July 19, 2012
MIRIAM NIXES CHACHA
Sen. Miriam Defensor Santiago, chair of the Senate committee on constitutional amendments, said that she is against charter change at this time.
"If there should be charter change at all, it should be done by election of delegates to a constitutional convention, and not by transforming Congress into a constitutional assembly," she said.
She added that transforming Congress into a constituent assembly would raise suspicion among the people that legislators might be serving certain agendas under pressure from vested interests and other lobby groups.
"Certain politicians boast that even if the nation calls for a constitutional convention with elected delegates, the local politicians would be able to control who the delegates will be. That is hubris, unjustifiable pride of authority," the senator said.
The solution to this, she said, is to educate the voting public of the need to disassociate the constitutional process from political patronage.
"President Aquino, at best, seems to be lukewarm to the idea of charter change. His spokespersons have pointed out that the economy under President Aquino has substantially improved, without resorting to a drastic change in the constitutional provisions requiring majority ownership by Filipinos of major corporations, particularly those dealing with exploitation of our natural resources. I agree with his view," she said.
The senator said that it is not necessary to amend the Constitution in order to attract foreign investors.
"The reason why foreign investors shy away from the Philippines at this time is not the ownership rule mandated by our Constitution. There are two main reasons for the lack of foreign investment," the senator said.
She said that the first reason is the corruption embedded in our bureaucracy; and second reason is the present standoff with China, which threatens the West Philippine Sea.
"Investors are culturally shy of investment opportunities in a country that faces potential instability from a neighbor state that is less than friendly," she said.
The senator said that there is no overwhelming emergency that charter change will solve.
"Why do we have to rush this before next year's elections? The chacha advocates even breached protocol by failing to inform Pres. Aquino of their chacha initiative," she said.
Santiago was guest speaker at the General Assembly of the Friends of Asia-Pacific World Association of Girl Guides and Girl Scouts, Philippines, on 19 July 2012, at the GSP Social Hall
GIRL SCOUTS AND WOMEN POWER
No to Charter Change
I presume that I was invited here, not only because I am a Girl Scout alumna, but also because I am a senator and chair of the Senate Committee on Constitutional Amendments. Begging your indulgence, I take this opportunity to declare that I am against present proposals for charter change, and even more opposed to the proposal of charter change through a constituent assembly. If there should be charter change at all, it should be by means of an elected constitutional convention. Transforming Congress into a constituent assembly would raise suspicion among our people that legislators might be serving certain agendas, under pressure from vested interests and other lobby groups.
Certain politicians boast that even if the nation calls for a constitutional convention with elected delegates, the local politicians would be able to control who the delegates will be. That is hubris, unjustifiable and excessive pride of authority. The solution to this is to educate the voting public of the need to disassociate the constitutional process from political patronage.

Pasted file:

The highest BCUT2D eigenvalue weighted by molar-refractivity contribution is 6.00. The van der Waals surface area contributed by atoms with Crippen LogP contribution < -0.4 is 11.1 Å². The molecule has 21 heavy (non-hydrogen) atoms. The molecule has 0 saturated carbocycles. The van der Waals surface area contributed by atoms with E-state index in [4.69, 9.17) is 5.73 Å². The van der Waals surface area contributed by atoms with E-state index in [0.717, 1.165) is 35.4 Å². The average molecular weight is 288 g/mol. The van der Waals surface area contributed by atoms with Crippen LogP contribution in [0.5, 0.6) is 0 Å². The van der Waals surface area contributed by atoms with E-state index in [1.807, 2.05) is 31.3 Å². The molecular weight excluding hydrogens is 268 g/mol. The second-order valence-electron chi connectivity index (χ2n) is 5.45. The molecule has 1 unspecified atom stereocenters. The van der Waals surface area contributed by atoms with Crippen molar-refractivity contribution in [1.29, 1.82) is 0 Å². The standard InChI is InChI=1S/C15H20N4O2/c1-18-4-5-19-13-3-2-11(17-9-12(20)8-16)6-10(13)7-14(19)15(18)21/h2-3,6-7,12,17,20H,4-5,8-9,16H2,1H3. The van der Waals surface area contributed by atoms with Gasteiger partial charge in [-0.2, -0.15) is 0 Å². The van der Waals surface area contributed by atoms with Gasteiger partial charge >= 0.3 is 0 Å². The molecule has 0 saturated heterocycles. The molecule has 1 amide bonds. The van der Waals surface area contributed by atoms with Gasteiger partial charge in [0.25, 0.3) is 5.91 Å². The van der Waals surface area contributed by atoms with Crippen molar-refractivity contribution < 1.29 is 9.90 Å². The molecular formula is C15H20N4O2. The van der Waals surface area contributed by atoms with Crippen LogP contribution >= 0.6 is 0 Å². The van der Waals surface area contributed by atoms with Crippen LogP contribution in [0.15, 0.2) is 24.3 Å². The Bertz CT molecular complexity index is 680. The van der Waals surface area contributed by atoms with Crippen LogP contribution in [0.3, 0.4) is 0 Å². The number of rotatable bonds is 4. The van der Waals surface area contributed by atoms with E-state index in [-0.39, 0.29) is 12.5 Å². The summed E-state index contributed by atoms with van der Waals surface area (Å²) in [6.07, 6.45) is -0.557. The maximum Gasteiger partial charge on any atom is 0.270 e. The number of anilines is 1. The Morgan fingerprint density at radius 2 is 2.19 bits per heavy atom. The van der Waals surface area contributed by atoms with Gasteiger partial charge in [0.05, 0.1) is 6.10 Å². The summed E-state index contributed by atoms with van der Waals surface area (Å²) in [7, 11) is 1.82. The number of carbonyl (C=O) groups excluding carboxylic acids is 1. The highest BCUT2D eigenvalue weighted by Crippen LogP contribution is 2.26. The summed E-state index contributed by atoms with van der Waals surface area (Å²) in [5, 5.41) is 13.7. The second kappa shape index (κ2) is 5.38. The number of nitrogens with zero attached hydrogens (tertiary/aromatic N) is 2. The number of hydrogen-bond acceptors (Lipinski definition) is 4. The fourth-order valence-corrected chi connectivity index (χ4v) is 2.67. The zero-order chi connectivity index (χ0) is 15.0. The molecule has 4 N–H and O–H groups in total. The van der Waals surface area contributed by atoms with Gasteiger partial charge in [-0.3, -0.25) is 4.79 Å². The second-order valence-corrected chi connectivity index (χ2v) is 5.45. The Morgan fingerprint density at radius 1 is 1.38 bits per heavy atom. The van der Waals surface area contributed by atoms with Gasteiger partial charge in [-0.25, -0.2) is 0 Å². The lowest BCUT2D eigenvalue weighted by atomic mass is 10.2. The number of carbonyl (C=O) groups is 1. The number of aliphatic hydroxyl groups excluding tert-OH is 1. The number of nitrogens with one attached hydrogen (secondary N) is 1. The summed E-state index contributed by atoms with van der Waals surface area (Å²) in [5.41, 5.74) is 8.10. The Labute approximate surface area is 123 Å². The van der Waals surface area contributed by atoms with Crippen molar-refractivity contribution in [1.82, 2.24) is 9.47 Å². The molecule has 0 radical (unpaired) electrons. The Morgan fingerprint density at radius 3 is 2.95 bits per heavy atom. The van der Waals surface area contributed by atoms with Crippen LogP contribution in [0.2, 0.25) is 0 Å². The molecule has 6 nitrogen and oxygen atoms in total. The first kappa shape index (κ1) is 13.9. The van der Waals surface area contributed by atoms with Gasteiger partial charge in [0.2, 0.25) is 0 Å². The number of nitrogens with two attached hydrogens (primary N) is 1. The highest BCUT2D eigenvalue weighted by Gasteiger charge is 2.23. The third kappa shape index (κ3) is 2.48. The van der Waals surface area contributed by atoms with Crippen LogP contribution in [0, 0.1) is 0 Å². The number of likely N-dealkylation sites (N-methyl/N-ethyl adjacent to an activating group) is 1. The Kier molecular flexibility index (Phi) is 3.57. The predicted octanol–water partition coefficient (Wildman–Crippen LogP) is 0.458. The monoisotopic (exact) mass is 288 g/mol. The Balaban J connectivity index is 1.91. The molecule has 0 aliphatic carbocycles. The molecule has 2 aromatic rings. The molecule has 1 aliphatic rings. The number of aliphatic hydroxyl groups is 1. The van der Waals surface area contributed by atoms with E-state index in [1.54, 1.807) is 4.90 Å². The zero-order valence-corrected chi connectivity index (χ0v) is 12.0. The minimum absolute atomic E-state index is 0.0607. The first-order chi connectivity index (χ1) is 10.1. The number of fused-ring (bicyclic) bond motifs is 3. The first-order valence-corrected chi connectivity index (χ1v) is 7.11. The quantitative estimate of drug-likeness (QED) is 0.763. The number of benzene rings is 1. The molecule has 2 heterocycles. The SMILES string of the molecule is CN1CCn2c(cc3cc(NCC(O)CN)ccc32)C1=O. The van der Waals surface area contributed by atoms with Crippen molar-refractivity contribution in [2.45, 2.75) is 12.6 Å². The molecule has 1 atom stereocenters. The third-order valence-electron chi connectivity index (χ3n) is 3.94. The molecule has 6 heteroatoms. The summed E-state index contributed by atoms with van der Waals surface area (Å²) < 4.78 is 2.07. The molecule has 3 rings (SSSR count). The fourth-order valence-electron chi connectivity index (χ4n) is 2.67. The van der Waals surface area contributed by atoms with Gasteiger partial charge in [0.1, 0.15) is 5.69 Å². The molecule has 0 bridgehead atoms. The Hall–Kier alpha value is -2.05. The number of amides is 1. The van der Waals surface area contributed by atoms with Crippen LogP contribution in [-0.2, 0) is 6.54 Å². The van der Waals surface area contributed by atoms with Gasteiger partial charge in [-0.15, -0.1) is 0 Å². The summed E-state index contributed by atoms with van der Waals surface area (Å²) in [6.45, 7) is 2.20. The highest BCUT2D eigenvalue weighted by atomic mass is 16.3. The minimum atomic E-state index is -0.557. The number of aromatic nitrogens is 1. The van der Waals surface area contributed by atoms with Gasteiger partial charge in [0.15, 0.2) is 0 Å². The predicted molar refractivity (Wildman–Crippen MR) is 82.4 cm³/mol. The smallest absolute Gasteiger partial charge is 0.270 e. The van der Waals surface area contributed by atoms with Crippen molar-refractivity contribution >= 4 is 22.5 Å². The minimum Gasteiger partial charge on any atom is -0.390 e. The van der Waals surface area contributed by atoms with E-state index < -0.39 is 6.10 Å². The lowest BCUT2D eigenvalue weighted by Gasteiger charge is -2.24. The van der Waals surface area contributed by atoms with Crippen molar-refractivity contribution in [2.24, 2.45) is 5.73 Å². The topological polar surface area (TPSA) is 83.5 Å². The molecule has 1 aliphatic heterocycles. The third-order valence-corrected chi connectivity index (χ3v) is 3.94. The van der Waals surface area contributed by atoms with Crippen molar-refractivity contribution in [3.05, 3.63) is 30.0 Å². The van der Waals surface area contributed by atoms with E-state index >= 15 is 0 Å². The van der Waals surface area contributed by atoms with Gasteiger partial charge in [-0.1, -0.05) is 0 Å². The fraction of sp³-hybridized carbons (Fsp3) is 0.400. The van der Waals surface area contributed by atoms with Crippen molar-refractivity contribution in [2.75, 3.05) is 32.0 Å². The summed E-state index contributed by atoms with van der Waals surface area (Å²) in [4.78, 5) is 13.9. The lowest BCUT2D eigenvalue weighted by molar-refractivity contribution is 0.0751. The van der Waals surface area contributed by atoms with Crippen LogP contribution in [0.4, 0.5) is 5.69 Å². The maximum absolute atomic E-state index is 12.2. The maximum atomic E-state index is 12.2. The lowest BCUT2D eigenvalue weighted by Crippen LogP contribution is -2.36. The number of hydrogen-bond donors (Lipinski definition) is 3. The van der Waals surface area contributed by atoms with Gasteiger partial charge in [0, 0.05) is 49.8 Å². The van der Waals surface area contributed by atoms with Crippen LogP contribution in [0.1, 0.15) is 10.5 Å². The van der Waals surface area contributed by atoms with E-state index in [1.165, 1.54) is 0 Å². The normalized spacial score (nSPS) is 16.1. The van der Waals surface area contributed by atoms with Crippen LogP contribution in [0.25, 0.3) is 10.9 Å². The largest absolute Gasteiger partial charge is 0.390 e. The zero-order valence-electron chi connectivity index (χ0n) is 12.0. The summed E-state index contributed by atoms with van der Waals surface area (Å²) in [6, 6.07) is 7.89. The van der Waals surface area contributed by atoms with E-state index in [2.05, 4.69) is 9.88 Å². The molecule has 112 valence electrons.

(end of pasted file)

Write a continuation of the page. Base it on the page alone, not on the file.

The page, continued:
President Aquino, at best, seems to be lukewarm to the idea of charter change. His spokespersons have pointed out that the economy under President Aquino has substantially improved, without resorting to a drastic change in the constitutional provisions requiring majority ownership by Filipinos of major corporations, particularly those dealing with exploitation of our natural resources. I agree with the president's view.
It is not necessary to amend the Constitution in order to attract foreign investors. The reason why foreign investors shy away from the Philippines at this time is not the ownership rule mandated by our Constitution. Instead, there are two main reasons for the lack of foreign investment. The first reason is the corruption embedded in our bureaucracy. The second reason is the present standoff with China, which threatens the West Philippine Sea. Investors are culturally shy of investment opportunities in a country that faces potential instability from a neighbor state that is less than friendly.
There is no overwhelming emergency that charter change will solve. As I understand them, the advocates want charter change before the May elections next year. Speed in action is always a virtue, but not necessarily in charter change. In fact, any attempt to write a charter in whole or in part requires the deepest analysis from our most qualified leaders. In other words, why the rush? Haste makes waste.
Girl Scout Movement
I understand that 2012 marks the 100th year of the Girl Scout movement. I am personally excited to get back on board the Girl Scout movement, which is widely regarded as the premier leadership organization for girls in the world. The Girl Scouts have declared 2012 as the "Year of the Girl." Accordingly, you have launched "To Get Her There," considered to be the "largest, boldest, advocacy and fundraising cause campaign dedicated to girls' leadership issues in the nation's history." This is an effort of several years that will make it easier for girls to succeed in everything from technology and science, to business and industry.
In the long term, the "To Get Her There" campaign seeks "to create balanced leadership in one generation." In other words, the Girl Scout movement will address revitalized energy to building "girls of courage, confidence, and character." Under this movement, I hope that more Filipino girls will be encouraged to join public service, and even to adopt a work ethic that will propel them to the highest positions of leadership in Philippine government.